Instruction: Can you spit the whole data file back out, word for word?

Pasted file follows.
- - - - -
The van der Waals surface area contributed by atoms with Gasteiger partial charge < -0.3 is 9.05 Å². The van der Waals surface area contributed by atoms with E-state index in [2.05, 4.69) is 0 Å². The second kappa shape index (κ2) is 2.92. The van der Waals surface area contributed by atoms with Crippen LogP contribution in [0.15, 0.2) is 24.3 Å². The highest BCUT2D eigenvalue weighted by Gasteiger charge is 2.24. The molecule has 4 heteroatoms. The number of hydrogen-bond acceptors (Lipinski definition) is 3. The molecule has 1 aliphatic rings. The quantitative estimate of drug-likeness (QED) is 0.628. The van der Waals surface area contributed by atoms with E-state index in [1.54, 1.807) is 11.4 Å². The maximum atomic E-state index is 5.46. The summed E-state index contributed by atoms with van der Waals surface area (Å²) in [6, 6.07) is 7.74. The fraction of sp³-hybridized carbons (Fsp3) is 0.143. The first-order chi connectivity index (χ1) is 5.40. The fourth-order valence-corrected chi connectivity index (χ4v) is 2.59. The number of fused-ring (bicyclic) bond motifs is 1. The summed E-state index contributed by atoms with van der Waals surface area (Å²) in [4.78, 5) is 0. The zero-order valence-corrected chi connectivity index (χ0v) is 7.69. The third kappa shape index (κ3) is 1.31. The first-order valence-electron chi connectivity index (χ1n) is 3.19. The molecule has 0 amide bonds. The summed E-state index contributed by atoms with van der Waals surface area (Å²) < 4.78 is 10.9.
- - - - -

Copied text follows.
The van der Waals surface area contributed by atoms with Gasteiger partial charge < -0.3 is 9.05 Å². The van der Waals surface area contributed by atoms with E-state index in [2.05, 4.69) is 0 Å². The second kappa shape index (κ2) is 2.92. The van der Waals surface area contributed by atoms with Crippen LogP contribution in [0.15, 0.2) is 24.3 Å². The highest BCUT2D eigenvalue weighted by Gasteiger charge is 2.24. The molecule has 4 heteroatoms. The number of hydrogen-bond acceptors (Lipinski definition) is 3. The molecule has 1 aliphatic rings. The quantitative estimate of drug-likeness (QED) is 0.628. The van der Waals surface area contributed by atoms with E-state index in [1.54, 1.807) is 11.4 Å². The maximum atomic E-state index is 5.46. The summed E-state index contributed by atoms with van der Waals surface area (Å²) in [6, 6.07) is 7.74. The fraction of sp³-hybridized carbons (Fsp3) is 0.143. The first-order chi connectivity index (χ1) is 5.40. The fourth-order valence-corrected chi connectivity index (χ4v) is 2.59. The number of fused-ring (bicyclic) bond motifs is 1. The summed E-state index contributed by atoms with van der Waals surface area (Å²) in [4.78, 5) is 0. The zero-order valence-corrected chi connectivity index (χ0v) is 7.69. The third kappa shape index (κ3) is 1.31. The first-order valence-electron chi connectivity index (χ1n) is 3.19. The molecule has 0 amide bonds. The summed E-state index contributed by atoms with van der Waals surface area (Å²) < 4.78 is 10.9.